You might deem that a respectable number of books to have read during a lifetime. And I might agree with you were it not for the fact that, according to my Goodreads challenges, I read 117 books during the previous five years. That means, if my bookshelf can be believed, I read only 182 books prior to that timeframe.

I know that’s untrue. Heck, I could read that many books in less than eight years. (Yes, I figured that out using math.) But I can’t remember the titles of all the books I read in my youth or even last year. Just this weekend, however, I remembered a book I read in college that I had henceforth forgotten existed. You can rest assured that it will be added to my virtual bookshelf. Yet, until I build that time machine, I’ll never recall all those Nancy Drew and Agatha Christie books I finished.

Anyway, just as with my progress, I’m a tad invested (okay, obsessed) with updating my bookshelf. For some people, an accurate bookshelf might give them the opportunity to look back on the books they read and remember where they were (physically, mentally, professionally) when they read said books.

That’s not the case for me. I’m just there for the numbers.

This post originally appeared in the Appalachian News-Express.

Survive and advance

A couple years ago I started keeping a weekly blessings jar. As you might expect, that means that very week I wrote down a blessing on a scrap of paper in my serial killer handwriting. Then, I placed said blessing in a popcorn tin decorated with puppies wearing Santa hats.

While most people might include life’s bigger blessings, it’s a given that I appreciate having a place to call home and people who love me. So, I choose to focus on the smaller things. For example, according to my blessings tin, in 2018, I read a lot (week 10), treated myself to a Blizzard on my birthday (week 29), and benefited from the wonders of liquid Mucinex (week 47).

Upon reviewing my blessings for 2017, I realized that salads made several appearances in the tin. So, during 2018, I made a concerted effort to track the other important aspects of my exciting life.

Proving that old habits are hard to break, however, in 2018 I recorded the enjoyment of no less than four delicious salads. (Not in the same week, though.) What’s more, in no fewer than five weeks I felt the need to mention that my head hadn’t hurt all that much. That leads me to wonder how much my head hurt during the other 47 weeks of the year.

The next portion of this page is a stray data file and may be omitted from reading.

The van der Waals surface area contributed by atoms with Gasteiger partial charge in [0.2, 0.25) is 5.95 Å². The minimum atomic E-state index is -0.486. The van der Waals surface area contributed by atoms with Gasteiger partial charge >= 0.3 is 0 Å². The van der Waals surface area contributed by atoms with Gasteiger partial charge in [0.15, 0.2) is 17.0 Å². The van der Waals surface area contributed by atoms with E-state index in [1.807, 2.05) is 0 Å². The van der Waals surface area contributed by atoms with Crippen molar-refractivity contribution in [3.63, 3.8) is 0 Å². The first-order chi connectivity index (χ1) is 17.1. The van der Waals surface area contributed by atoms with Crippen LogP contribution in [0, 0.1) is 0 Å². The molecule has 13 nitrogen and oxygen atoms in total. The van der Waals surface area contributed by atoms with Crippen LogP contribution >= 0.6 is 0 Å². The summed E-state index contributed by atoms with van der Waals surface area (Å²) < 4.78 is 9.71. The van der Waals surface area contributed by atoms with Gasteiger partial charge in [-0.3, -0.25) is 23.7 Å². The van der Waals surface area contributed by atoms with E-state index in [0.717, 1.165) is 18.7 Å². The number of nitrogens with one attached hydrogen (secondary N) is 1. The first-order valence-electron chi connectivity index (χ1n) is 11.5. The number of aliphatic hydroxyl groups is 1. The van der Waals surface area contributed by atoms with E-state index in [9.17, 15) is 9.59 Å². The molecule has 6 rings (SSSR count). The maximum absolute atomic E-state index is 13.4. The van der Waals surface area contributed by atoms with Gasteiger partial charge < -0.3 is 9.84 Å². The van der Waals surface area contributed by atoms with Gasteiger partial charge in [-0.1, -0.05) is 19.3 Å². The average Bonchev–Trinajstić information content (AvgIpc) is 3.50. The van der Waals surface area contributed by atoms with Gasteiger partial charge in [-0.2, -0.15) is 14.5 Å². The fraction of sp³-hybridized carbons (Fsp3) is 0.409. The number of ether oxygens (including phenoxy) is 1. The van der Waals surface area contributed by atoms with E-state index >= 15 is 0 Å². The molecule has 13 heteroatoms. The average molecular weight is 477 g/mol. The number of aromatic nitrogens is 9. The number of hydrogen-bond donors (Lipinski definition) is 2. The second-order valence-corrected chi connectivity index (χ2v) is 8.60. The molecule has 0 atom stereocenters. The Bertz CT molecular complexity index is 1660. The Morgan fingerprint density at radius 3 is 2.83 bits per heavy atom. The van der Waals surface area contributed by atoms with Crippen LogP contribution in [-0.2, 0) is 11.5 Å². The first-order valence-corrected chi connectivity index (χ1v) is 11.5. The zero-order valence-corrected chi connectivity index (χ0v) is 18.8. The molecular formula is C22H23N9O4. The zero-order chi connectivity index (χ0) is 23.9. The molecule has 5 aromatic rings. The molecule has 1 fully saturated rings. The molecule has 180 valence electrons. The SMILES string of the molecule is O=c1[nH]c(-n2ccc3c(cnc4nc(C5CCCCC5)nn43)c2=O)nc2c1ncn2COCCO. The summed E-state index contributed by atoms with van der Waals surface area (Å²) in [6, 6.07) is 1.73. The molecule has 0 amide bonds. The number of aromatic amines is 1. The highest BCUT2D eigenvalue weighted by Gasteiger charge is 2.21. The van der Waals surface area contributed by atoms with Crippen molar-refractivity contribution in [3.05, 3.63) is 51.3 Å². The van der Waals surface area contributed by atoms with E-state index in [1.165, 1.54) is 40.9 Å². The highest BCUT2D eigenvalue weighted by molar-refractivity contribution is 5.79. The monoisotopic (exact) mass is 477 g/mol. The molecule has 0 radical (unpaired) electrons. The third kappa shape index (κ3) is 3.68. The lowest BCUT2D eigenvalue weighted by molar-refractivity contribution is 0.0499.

What’s more, apparently the first few weeks of 2018 were fraught with dangerous situations and health scares as I shared that I had survived a ride home from work (week three) as well as the flu (week six). Those months weren’t all bad, though. After misbehaving for a couple months, my garage door miraculously started working (week two) and the Eagles won/the Patriots lost the Super Bowl (week five).

Also sprinkled among the blessings were several play dates with my great-niece and great-nephew, holiday celebrations, lunch with a dear friend, and a surprise visit from my bestie.

There were also two weeks missing from the blessings tin. Despite studying on the matter a great deal, I have not solved the mystery of the missing weeks. Even if my head did hurt all that much … even if I didn’t read a lot … even if I sampled no scrumptious salads, I obviously survived weeks 33 and 46. That sounds like a couple blessings to me.

This post originally appeared in the Appalachian News-Express.

Problem (re)solved

I don’t make resolutions. Indeed, I view resolutions the same way Master Yoda viewed trying. In other words, I believe there’s no need to resolve to do something. You either do it or you do not.

There are plenty of things, however, that I should either start doing or do better. For example, take dusting. I abhor dusting. People don’t believe me when I tell them that I dust only a few times a year. But it’s true.

It’s also true that I’ll do dern-near anything to avoid dusting. Just today, I cleaned the bathroom – including the toilet – to delay dusting. Then, whilst in the midst of dusting, I so tired of the chore that I decided to clean out my cupboard.

Now, you might be saying to yourself, “Self, doesn’t her cat army leave the house a tad dusty? How can she live like that?”

You can tell yourself that the answer to the first question is yes. As for the second question, I can get by, more or less, with running a rag over the furniture instead of applying polish.

That’s not so easy to do in the cats’ room, however, because of the kitty litter. Specifically, that is, because of the kitty litter dust that settles on everything in the cats’ room.